Cold. Cold is the only way to describe the random gusts of wind that blew past me at what seemed like thirty to forty mph. When the wind wasn't gusting, it was just blowing a nice light five to ten mph that was still pretty cold. I had a break from babysitting since my wife had the day off and I stay at home. I decided that with the sun shining and temps around twenty five to low thirties I should take the opportunity and hit the local stream for a few hours and relax. After what felt like several hours of frigid wind gusts that seemed to only blow while I was trying to cast and caused many frustrating knots in my line that attatched themselves to the tip of my rod, and several lost flies in and around the river, I couldn't decide if I needed a break or if I should just head home.
As I packed up my few things and turned to leave, I decided to get a few pictures of the landscape around me. It was a beautiful day after all, despite the chilly wind. So as I walked back to the car I snapped of a few shots here and there.
My camera was having fits from the cold and didn't want to cooperate. The batteries wouldn't hold out very long in the cold temps, but a few decent pictures turned out. When I got back to the car I noticed it was only one o'clock.
What had seemed like several hours on the river was actually only two. I decided to just head for the local gas station...you know the one, where everything for sale is coated with some kind of gold dust, or is at least priced that way. I went in and grabbed a Coke and a new set of batteries for the camera. I thought about it and now that I was warm and could feel my fingers again I decided I'd hit another stretch of the same river. This spot I thought would be good, seems how it's a long walk to the river over a couple pretty steep inclines. I got down to the river and messed around in my two favorite holes for another couple hours, with not a single nibble or anything else to make me think there were any fish in the river. Fully disgusted, frustrated, and frozen I made my way back up the trail, back up the steep hills and to the car. I packed my rod and jumped in thinking to myself, "well that was a waste of gas that I couldn't afford." I headed for the home ranch. Again I was warm and my thoughts turned to the excitement of the past times reeling in those silver beauties. About five miles away from the nearest gas station, which was between me and the river, the gas gauge hit zero gallons and caused a light to come on. Yes, it was the please refuel soon light, but also the light also said, "It's only four o'clock. You have at least another hour of good strong daylight left - why not try one more time?" I turned around, grabbed some precious fuel and headed back to the stream. I went back to the area I had started out in, but went a little farther back away from the road. I spent that last hour getting thoroughly cold and losing more and more flies. "This is the last cast," I told myself. I let that veiled egg with a soft hackle tied above it float through the deep black hole one last time and and felt something. "Another snag" I thought. No. In fact this heavy pull slowly took my line down stream like a log with an attitude."There we go!" I was able to hold this steelie pretty good thanks to my new reel with the heavier disk drag. I was doing good now. I worked the beast over closer to shore the whole time keeping good tension on my line. -The down side of winter fishing is the shelf ice. If your not careful it can cut your line instantly, sending your fish and fly to anywhere they want to go. This was not my problem at first. The hole I was fishing is known to have a drop off of sand close to the bank. The shelf ice was over this sand and I couldn't tell how deep it was under the thin looking ice. This caused my thinking to stray to scenes of me in muddy water that could be well over my head and was freezing cold. I needed to get that steelhead to swim up onto the ice and into my lap so to speak. I pleaded with it and tried to talk it into giving itself up willingly, but to no avail.. it was all up to me. I tried in one not so swift move to hoist the fish up out of the water and onto the shelf, almost had it. The weight of the fish and the pull of the fast moving current was too much for my elderly Eagle Claw 5/6 weight rod. The rod snapped off and my first thought was that I not only lost my fly rod, but because of the slackness of the line - I was losing my fish too.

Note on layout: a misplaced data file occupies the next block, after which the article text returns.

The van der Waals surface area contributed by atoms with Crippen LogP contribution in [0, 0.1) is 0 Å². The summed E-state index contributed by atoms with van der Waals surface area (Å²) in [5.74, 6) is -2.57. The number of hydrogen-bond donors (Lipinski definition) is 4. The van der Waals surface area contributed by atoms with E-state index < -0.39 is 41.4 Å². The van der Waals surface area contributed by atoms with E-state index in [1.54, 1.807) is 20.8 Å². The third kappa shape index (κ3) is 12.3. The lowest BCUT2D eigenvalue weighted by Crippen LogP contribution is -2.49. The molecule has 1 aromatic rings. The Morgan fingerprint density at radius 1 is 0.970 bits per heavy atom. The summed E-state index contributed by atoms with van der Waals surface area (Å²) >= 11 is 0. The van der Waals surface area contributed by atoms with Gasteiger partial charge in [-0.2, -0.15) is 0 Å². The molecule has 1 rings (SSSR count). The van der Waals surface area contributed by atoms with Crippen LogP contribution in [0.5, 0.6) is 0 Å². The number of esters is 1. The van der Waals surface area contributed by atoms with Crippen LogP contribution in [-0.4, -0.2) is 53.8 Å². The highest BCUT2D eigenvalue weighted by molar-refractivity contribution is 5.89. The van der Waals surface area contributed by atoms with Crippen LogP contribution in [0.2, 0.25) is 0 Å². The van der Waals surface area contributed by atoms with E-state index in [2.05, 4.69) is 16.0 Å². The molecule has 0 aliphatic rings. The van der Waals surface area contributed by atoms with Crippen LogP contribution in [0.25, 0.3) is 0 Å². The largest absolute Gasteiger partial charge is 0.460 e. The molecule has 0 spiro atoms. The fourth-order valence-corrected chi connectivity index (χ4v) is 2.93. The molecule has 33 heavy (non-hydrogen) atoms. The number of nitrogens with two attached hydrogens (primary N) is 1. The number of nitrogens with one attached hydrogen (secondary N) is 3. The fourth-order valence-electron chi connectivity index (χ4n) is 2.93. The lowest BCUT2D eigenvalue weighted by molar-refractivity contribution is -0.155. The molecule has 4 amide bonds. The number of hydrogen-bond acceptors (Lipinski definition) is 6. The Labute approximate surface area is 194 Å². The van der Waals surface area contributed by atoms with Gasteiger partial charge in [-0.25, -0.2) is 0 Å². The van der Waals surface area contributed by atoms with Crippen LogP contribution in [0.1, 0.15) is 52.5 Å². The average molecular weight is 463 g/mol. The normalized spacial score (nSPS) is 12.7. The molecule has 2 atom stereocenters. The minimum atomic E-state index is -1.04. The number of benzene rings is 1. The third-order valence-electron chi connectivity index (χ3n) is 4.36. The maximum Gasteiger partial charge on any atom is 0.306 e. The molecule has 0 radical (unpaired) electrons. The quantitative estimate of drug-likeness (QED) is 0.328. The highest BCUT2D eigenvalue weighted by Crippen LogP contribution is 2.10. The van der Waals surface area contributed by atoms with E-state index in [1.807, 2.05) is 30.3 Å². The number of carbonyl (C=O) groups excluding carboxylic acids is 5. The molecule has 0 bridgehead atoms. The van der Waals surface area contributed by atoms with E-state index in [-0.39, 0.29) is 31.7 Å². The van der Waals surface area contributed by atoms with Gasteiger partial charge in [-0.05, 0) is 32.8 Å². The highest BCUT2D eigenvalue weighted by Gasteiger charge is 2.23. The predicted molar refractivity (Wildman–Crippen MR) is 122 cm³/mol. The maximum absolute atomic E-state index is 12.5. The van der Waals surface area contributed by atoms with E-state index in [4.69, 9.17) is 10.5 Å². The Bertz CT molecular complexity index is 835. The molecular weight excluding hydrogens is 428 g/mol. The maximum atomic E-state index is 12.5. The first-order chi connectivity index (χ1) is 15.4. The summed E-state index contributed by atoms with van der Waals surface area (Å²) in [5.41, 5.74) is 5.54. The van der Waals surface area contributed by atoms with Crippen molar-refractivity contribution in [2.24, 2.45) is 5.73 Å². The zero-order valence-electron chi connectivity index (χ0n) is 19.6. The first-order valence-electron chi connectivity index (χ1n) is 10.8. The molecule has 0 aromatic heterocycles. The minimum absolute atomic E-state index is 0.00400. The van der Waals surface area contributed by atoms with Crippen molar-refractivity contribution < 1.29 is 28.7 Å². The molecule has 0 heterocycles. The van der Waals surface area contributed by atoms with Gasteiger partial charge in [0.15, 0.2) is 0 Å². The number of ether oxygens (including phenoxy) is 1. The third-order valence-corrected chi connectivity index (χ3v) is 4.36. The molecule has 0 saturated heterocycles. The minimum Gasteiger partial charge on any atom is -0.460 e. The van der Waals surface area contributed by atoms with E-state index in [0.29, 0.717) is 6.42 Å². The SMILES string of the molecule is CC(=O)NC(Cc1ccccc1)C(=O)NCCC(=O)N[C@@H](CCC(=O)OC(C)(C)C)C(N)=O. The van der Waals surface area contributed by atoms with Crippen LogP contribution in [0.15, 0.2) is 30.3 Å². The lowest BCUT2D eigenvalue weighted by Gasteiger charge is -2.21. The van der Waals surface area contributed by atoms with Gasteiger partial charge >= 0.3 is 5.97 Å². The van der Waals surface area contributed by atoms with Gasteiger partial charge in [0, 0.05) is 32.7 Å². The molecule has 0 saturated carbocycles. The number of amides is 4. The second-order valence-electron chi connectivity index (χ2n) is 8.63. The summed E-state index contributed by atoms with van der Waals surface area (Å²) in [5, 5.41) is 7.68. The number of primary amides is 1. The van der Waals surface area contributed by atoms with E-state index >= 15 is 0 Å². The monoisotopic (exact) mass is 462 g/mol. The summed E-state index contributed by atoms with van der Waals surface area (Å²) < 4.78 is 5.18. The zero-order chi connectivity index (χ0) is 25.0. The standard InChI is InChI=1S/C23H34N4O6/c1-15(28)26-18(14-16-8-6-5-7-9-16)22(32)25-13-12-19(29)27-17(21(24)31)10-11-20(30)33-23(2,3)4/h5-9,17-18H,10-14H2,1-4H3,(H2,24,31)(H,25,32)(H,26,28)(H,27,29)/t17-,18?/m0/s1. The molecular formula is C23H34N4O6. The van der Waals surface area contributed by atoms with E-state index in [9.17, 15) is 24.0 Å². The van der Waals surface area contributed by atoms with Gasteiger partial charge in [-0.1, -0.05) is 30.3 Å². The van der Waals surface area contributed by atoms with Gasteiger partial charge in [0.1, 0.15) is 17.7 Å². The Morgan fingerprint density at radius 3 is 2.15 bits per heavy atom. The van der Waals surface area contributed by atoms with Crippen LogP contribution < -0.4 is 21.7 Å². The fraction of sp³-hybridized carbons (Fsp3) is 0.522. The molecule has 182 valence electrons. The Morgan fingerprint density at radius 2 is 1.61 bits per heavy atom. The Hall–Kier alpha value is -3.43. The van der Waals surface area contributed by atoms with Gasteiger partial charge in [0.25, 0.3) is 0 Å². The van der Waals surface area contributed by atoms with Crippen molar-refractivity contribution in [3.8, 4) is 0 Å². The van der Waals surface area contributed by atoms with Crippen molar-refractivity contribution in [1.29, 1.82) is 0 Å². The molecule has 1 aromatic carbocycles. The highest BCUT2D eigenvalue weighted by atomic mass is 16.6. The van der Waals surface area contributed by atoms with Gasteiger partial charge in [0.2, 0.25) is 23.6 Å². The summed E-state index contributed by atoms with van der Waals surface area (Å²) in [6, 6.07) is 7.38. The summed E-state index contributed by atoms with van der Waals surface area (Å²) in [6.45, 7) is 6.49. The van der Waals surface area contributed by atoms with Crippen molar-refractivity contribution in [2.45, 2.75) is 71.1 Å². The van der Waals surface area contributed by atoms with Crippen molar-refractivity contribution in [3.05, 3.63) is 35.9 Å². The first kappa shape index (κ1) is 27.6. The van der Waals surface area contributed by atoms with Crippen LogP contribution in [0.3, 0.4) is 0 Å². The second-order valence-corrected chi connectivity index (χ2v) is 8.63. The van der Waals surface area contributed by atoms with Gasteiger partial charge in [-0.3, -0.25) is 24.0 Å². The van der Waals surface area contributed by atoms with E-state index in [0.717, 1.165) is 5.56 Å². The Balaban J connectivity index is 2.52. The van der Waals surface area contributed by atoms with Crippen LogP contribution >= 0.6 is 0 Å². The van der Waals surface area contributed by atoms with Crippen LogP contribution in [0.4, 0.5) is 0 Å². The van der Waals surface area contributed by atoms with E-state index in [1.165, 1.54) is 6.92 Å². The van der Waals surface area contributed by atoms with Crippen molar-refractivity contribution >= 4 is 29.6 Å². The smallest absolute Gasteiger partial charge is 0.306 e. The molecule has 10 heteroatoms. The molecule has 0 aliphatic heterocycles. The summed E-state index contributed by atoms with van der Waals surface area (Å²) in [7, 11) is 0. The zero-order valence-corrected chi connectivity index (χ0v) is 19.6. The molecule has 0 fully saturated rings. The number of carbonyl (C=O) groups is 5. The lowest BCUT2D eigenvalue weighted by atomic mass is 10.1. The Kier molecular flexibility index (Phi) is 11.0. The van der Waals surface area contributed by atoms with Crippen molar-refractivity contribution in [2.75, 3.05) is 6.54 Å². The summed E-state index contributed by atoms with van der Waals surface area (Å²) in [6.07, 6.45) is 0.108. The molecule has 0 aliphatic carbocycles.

I reeled in the line and noticed I still had the steelie hooked. I tried my trick again, this time my rod was a little more stiff given that it was only out to the first eyelet. As the steelie slid up onto the shelf ice my leader was cut, freeing the the fish that now lay on the thin ice. I very gingerly put one foot out onto the shelf and grabbed the tail in one hand, the head in the other. In one fell swoop I scooped the now lively fish up and tossed it out into the bushes away from the river.
Now, feeling as excited as I was when the day started, with my fish in one hand and my broken pole in the other I walked back to the car and headed for home. Now that I was warm again and had a chance to reflect - there is a down side to fishing alone. Yes it is enjoyable to be out in almost any temperature or weather condition, but when you have such a close call or an almost Unaccomplished Angler moment, it would be nice to have someone to talk to on the ride home.